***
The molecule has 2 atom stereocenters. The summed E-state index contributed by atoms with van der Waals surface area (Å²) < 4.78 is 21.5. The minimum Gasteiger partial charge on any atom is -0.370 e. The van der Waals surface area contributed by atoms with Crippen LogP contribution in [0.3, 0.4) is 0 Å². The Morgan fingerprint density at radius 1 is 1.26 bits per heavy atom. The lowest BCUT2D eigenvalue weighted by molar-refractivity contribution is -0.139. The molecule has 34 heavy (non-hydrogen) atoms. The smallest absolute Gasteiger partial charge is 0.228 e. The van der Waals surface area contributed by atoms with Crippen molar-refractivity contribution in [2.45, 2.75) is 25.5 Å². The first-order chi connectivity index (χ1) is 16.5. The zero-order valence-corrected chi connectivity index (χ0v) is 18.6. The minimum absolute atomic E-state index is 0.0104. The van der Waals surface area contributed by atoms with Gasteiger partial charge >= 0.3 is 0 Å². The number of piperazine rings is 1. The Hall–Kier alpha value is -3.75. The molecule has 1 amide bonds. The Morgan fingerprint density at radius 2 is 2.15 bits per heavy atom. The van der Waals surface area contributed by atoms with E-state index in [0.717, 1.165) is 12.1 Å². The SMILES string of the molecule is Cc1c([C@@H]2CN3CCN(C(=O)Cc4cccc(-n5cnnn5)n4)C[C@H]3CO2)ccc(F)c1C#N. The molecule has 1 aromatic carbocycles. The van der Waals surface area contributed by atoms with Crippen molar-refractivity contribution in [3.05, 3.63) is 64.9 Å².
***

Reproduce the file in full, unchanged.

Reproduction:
The molecule has 2 atom stereocenters. The summed E-state index contributed by atoms with van der Waals surface area (Å²) < 4.78 is 21.5. The minimum Gasteiger partial charge on any atom is -0.370 e. The van der Waals surface area contributed by atoms with Crippen LogP contribution in [0.3, 0.4) is 0 Å². The Morgan fingerprint density at radius 1 is 1.26 bits per heavy atom. The lowest BCUT2D eigenvalue weighted by molar-refractivity contribution is -0.139. The molecule has 34 heavy (non-hydrogen) atoms. The smallest absolute Gasteiger partial charge is 0.228 e. The van der Waals surface area contributed by atoms with Crippen molar-refractivity contribution in [2.45, 2.75) is 25.5 Å². The first-order chi connectivity index (χ1) is 16.5. The zero-order valence-corrected chi connectivity index (χ0v) is 18.6. The minimum absolute atomic E-state index is 0.0104. The van der Waals surface area contributed by atoms with Gasteiger partial charge >= 0.3 is 0 Å². The number of piperazine rings is 1. The Hall–Kier alpha value is -3.75. The molecule has 1 amide bonds. The Morgan fingerprint density at radius 2 is 2.15 bits per heavy atom. The van der Waals surface area contributed by atoms with E-state index in [0.717, 1.165) is 12.1 Å². The SMILES string of the molecule is Cc1c([C@@H]2CN3CCN(C(=O)Cc4cccc(-n5cnnn5)n4)C[C@H]3CO2)ccc(F)c1C#N. The molecule has 1 aromatic carbocycles. The van der Waals surface area contributed by atoms with Crippen molar-refractivity contribution in [3.05, 3.63) is 64.9 Å².